Blog post

The future of learning – preparing for the AI revolution

The use of AI is increasing fast and it is likely to have a huge impact on our working and personal lives in the future. Professor Ian Turner, from the College of Science and Engineering looks at what AI is, and how we can prepare to live with it and get the most out of it.

By Professor Ian Turner - 11 March 2024

Artificial Intelligence (AI) is a term that describes the theory and application of using computer systems to perform tasks that usually require human intelligence. It is actually a very common part of our daily lives in applications such as web search engines, recommendation systems on video streaming platforms, and the voice and face recognition features on your mobile phone. It is a rapidly advancing field and has many exciting industrial applications from improving productivity, to optimising processes and performing predictive analysis.

Generative AI

A particular focus has been on Generative Artificial Intelligence (GenAI) which is any type of AI that can create new content such as text, images, video, or audio. GenAI models learn patterns and structures from data they are trained with to generate new, unique outputs. GenAI does not ‘think’ or ‘understand’, at least in human definitions of these terms, but uses statistical properties to predict the output. There are many GenAI tools publicly available but some more commonly heard include the text generation tools ChatGTP, Gemini and Copilot, and the image generation tool DALL-E-2.

Despite negative headlines – and many examples of AI being used to generate fake imagery and messages (most recently by supporters of Trump’s Presidential campaign) - GenAI has enormous potential. At the University of Derby, we recognised this very early in its high-profile public rise and have been working with a range of stakeholders to maximise the opportunities it presents. We already have an established code of practice to guide staff on using GenAI in learning, teaching, and assessment, alongside guidance on how to conduct research in a GenAI world.

Talking point

The use of GenAI in higher education is a real talking point. I and my colleagues are now regularly being invited to attend conferences on this topic – two recent examples are the Advance HE Artificial Intelligence Symposium where we spoke on a range of related subjects, and a professional development conference, Maximising AI in Learning and Education.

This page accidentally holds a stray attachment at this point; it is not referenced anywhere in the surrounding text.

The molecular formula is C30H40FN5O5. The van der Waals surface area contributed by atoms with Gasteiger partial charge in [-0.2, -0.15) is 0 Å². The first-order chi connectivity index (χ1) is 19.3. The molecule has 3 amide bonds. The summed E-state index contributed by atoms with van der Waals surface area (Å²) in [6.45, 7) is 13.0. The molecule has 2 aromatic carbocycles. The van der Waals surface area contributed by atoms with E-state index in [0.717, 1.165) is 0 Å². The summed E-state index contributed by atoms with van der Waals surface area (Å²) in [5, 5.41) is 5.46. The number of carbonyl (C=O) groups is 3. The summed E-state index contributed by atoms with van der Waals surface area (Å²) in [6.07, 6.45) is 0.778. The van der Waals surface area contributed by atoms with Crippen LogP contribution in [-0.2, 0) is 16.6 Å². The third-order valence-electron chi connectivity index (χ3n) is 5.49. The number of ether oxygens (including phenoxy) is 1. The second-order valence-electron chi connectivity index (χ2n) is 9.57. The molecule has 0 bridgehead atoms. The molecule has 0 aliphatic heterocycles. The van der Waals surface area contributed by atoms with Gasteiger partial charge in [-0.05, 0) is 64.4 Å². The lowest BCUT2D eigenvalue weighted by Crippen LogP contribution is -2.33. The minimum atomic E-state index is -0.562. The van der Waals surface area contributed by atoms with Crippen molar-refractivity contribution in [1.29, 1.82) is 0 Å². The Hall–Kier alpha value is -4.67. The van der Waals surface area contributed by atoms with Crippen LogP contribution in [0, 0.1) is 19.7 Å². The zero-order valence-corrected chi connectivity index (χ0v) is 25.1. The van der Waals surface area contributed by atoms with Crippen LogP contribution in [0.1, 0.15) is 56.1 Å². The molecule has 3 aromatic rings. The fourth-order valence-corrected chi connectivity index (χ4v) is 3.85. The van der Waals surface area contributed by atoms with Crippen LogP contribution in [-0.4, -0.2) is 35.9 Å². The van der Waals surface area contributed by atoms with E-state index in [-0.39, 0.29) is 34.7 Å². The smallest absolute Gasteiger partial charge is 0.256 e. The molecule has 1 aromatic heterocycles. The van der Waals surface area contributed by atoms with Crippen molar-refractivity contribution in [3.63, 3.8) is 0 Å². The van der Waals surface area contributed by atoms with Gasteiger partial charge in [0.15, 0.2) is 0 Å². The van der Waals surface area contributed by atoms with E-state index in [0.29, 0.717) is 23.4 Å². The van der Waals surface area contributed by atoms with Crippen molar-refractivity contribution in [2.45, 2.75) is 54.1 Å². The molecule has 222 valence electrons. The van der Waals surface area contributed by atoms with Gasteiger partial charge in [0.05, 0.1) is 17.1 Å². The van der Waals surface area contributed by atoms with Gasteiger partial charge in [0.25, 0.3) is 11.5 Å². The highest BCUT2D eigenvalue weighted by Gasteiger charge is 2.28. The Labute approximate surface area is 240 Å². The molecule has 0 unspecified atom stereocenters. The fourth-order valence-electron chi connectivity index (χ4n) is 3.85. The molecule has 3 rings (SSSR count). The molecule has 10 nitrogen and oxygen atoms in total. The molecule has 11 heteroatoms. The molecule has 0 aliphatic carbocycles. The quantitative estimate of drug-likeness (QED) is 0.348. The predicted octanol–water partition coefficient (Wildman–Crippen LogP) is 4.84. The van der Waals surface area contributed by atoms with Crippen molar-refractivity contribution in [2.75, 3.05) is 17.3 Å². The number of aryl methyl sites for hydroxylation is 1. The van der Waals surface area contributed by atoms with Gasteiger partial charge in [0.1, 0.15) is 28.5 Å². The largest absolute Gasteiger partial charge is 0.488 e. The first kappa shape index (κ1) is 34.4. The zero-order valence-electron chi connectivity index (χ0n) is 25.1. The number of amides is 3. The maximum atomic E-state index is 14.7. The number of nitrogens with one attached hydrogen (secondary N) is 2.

One of the main questions I am asked with respect to AI is ‘What impact will it have on the world of work and jobs of the future?’ Predicting the future is always difficult but it is safe to say that AI will continue to have a profound impact. We exist in a data-enabled world and it will be a requirement of many graduates to manage, analyse and act upon large quantities of data. Data literacy is already a key employability skill demanded of our graduates. In the future, with the widespread use of AI tools, graduates will need to move beyond this to become data proficient and be equipped with the analytical judgement to evaluate the data and analysis of such tools.

Human vs machine

Does this mean AI will take our jobs? Although it is inevitable that specific job roles will shift and change focus, the Hollywood dark images of autonomous robots and evil supercomputers are a long way from reality. AI can do some wonderful things, but humans are still essential to prompt and interpret the output. A graduate still needs to be highly skilled and competent, and I see AI as a way to help you be successful in your chosen path. In fact, I believe being human is more important than ever and a recent think tank ranked emotional intelligence as one of the key employability skills required in AI workforce.

I am delighted to have played a part in the development of a suite of new AI programmes launched by the University of Derby, which are set to start in September 2024. These courses offer students the skills, knowledge, and expertise to maximise all that AI offers. They provide enormous opportunities to explore AI in specific contexts, answering big questions about its application in their chosen subject areas and careers.

The new programmes include:

The very nature of these courses means that they will evolve and develop over time to keep pace with the tools at our disposal. To give just a sense of what they might include, students studying on our new AI in Criminology course will experience how machine learning and automated technologies will revolutionise the investigation and prevention of crimes; while our AI in Healthcare students will focus on the use of cutting-edge science and data to contribute to digital transformation in healthcare.

To me it is clear AI will have a positive impact on our future society and transform a wide range of sectors. Humans are still essential to this future, so if you are new to AI then now is a good time to learn more.

Find out more about studying AI at Derby

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About the author

Professor Ian Turner
Professor in Learning and Teaching in Higher Education

As an Associate Professor in Teaching and Learning, Dr Turner supports teams and individuals across the University with their learning, teaching and assessment activities. He also teaches on biology and forensic science courses and has won external recognition for being an outstanding teacher.

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